Photograph courtesy David Hughes, Penn State University
Published May 4, 2012
The answer, his team found, is that the ants have an unwitting ally: a fungus that "castrates" the zombie-ant fungus.
Ant zombification begins when an Ophiocordyceps fungus shoots spores onto an insect. The parasitic fungus gradually takes over the ant's brain and directs the insect to a cool, moist location. The fungus then kills the ant, and fruiting bodies erupt from the ant's head and spread more spores.
"When you go into the forest, you find graveyards of these [infected] cadavers," said study leader Hughes, of Penn State.
"That would suggest that, for the ants running around the forest floor, it's terribly precarious—it must be festooned with spores of these fungi."
Not so, Hughes and his team discovered.
Combining new data from Brazilian zombie-ant graveyards with from previous studies of Thai graveyards, the scientists realized that an as yet unnamed fungus keeps the zombie-ant fungus in check.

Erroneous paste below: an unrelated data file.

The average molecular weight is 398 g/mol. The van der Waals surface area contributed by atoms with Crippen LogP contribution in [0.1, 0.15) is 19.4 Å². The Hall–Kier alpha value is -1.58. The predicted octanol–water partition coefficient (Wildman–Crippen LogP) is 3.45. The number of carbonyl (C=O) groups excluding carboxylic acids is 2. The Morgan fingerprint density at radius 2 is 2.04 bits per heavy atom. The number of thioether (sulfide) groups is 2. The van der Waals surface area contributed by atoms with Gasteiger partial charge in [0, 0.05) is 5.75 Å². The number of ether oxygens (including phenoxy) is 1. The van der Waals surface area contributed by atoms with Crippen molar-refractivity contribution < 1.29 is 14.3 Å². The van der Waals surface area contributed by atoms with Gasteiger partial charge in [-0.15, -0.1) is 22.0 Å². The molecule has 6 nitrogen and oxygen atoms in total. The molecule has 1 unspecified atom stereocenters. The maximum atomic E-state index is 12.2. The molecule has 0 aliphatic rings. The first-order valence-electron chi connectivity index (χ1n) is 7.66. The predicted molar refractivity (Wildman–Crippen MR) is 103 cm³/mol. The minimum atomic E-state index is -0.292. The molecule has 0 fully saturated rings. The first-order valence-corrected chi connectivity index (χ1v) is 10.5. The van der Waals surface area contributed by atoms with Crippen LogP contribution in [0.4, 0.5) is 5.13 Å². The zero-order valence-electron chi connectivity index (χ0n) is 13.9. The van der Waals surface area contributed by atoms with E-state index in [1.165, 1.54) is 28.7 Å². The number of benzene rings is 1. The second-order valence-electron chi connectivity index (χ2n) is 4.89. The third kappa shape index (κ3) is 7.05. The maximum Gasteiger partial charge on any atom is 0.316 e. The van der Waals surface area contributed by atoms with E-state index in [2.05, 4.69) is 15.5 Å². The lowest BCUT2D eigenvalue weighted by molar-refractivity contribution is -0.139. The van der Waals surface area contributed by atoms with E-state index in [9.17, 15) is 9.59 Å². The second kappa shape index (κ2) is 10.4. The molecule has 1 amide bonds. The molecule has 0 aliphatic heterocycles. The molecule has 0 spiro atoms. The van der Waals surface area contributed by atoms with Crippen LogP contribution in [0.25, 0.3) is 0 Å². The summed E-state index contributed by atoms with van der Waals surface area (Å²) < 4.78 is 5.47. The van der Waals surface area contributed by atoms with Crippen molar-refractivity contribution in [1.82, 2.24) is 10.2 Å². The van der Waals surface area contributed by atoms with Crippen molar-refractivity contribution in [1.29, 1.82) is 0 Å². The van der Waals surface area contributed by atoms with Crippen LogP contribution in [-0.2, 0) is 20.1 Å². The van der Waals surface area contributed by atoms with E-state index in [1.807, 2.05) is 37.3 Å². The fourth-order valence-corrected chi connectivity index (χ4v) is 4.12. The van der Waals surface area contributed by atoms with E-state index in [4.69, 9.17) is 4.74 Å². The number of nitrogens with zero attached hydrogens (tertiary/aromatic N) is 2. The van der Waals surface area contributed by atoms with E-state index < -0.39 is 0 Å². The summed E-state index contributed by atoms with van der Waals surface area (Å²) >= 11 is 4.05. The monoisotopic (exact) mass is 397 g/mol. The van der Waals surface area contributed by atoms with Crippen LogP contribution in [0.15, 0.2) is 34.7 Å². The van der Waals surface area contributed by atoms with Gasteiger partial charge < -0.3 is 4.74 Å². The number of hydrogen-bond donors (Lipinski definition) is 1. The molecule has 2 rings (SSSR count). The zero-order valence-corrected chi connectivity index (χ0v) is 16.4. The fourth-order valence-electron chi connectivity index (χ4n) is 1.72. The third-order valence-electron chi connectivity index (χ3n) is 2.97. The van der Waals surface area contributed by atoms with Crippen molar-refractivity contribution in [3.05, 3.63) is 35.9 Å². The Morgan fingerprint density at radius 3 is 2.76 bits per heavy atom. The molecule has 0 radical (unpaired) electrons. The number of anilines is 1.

"The vast majority [of zombie-ant spores] have been taken out of the game" by the other fungus, Hughes said.
(See pictures: "Photos: 'Zombie' Ants Found With New Mind-Control Fungi.")
The fungus-killing fungus chemically "castrates" its zombie-making cousin, Hughes explained—and highly effectively, at that.
The team's analyses showed that only 6.5 percent of zombie-ant fungus specimens were able to produce spores—meaning that the unnamed fungus largely limits Ophiocordyceps' spread.
Hughes likens the situation to oak-tree reproduction. "Of all those little acorns, the vast majority die—only a few get to be mature," he said.
"There are lots of these really cool interactions going on daily in the forest," Hughes added, "and I think we should be studying them in more detail."
The fungus-versus-fungus study appears in the May 2 issue of the journal PLoS ONE.
The bones of Kennewick Man, found in 1996 but not available for study until 2002, show that he was a long-distance traveler.
In a Myanmar border town, endangered animals are sold as medicines and meat to newly affluent Chinese.
Clodock has slipped through the net of history, preserving a way of life that's vanishing all over the world.
The Future of Food
How do we feed nine billion people by 2050, and how do we do so sustainably?
We've made our magazine's best stories about the future of food available in a free iPad app.